PROVO, Utah — PROVO, Utah-- Two groups of peaceful protesters gathered in downtown Provo Wednesday night-- one to protest police brutality, and the other to protest the protest in light of a recent shooting.
The pair of demonstrations took place two days after Provo Police believe a protester shot a driver in Provo, firing twice when the driver pulled up near the crowd.
Video shows the driver taking off, driving into at least one person following the driver being shot. The driver, police said, will be okay.
Cars drove down Center Street in Provo Wednesday evening, with business as usual. But on each side of the street, groups began to grow on the sidewalk.
On the south side next to the police station, one group chanted, "No justice! No Peace!" and "Not a penny, not a dollar-- We won't pay police to slaughter!"
They held up signs that said, "POLICE REFORM NOW," and "WHITE SUPREMACY IS TERRORISM."
Shawn Moran stood with his husband Ernest Beck.
"I can't take my skin off," said Shawn, who is a person of color. "This is something that I have to live with." He said if he doesn't come out here and fight for it, then he doesn't get to talk about how hard his life is. Shawn expressed wanting to make his life and his husband's life better.
The group talked about racial inequality, and called for accountability with police. They said the names of those killed by police officers, and demanded justice.
"We think the whole system is bad," Shawn said. "It's not every individual cop does something wrong, it's that they are part of a flawed system."
On the other side of the street, armed groups stood in silence.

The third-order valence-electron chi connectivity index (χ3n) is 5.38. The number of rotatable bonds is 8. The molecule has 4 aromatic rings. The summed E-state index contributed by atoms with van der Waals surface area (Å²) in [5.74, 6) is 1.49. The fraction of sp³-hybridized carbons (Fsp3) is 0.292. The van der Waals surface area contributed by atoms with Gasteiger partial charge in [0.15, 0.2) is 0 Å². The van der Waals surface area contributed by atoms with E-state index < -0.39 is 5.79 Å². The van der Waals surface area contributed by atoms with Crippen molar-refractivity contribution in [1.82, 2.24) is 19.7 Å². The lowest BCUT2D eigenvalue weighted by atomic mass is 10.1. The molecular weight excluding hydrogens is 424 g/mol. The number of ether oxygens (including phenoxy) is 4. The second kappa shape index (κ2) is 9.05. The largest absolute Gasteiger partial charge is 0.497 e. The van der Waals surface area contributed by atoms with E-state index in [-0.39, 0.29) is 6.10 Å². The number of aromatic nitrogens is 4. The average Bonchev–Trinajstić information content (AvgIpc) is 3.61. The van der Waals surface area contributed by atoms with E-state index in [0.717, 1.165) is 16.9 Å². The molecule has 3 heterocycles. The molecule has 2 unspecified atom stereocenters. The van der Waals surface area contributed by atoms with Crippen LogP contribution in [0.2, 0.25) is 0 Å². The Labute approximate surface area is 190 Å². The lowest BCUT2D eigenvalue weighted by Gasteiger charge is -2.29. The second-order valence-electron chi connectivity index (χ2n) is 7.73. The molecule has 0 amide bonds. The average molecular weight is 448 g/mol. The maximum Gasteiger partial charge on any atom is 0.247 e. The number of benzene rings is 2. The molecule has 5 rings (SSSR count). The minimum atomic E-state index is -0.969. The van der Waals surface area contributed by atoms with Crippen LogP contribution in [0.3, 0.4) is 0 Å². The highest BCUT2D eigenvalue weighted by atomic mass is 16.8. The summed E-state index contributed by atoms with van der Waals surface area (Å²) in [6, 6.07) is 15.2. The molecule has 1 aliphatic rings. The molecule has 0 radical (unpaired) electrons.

Many held posters or wore T-shirts that said, "Back the blue." A group of men wearing camouflage military-style outfits and gear explained they were from a local club.
Two people held up a banner that said, "TRUMP-- KEEP AMERICA GREAT 2020," and someone else stood with a Gadsden flag, which features a coiled rattlesnake and the phrase, "DON'T TREAD ON ME."
"We're just here to do our part-- with pride," said one man, who identified himself only as "Longman."
He explained wanting to protest the protest because it came close to home being in Provo. He called the events of Monday messed up.
"It's people hating each other," Longman said. "We're not supposed to be that way. We're supposed to love one another and talk it out."
Longman said he wanted to stay peaceful, and support what he believes in.
"That's my opinion and everyone is entitled to their own, just as they are," he said, gesturing to the protesters across the street.
Shawn and Ernest said they wish neither side had violence at all, and that what one person did does not reflect on all of them.
Several times during Wednesday's original protest, speakers talked about staying peaceful.
Ernest said he served in the military, similar to many of the counter demonstrators.
"We have a lot more in common than a lot of people want to admit," he said. "But we also have a problem that needs to be fixed."
"The bottom line is, the world doesn't think that all lives matter right now," Shawn said. "And that's what we're trying to rectify."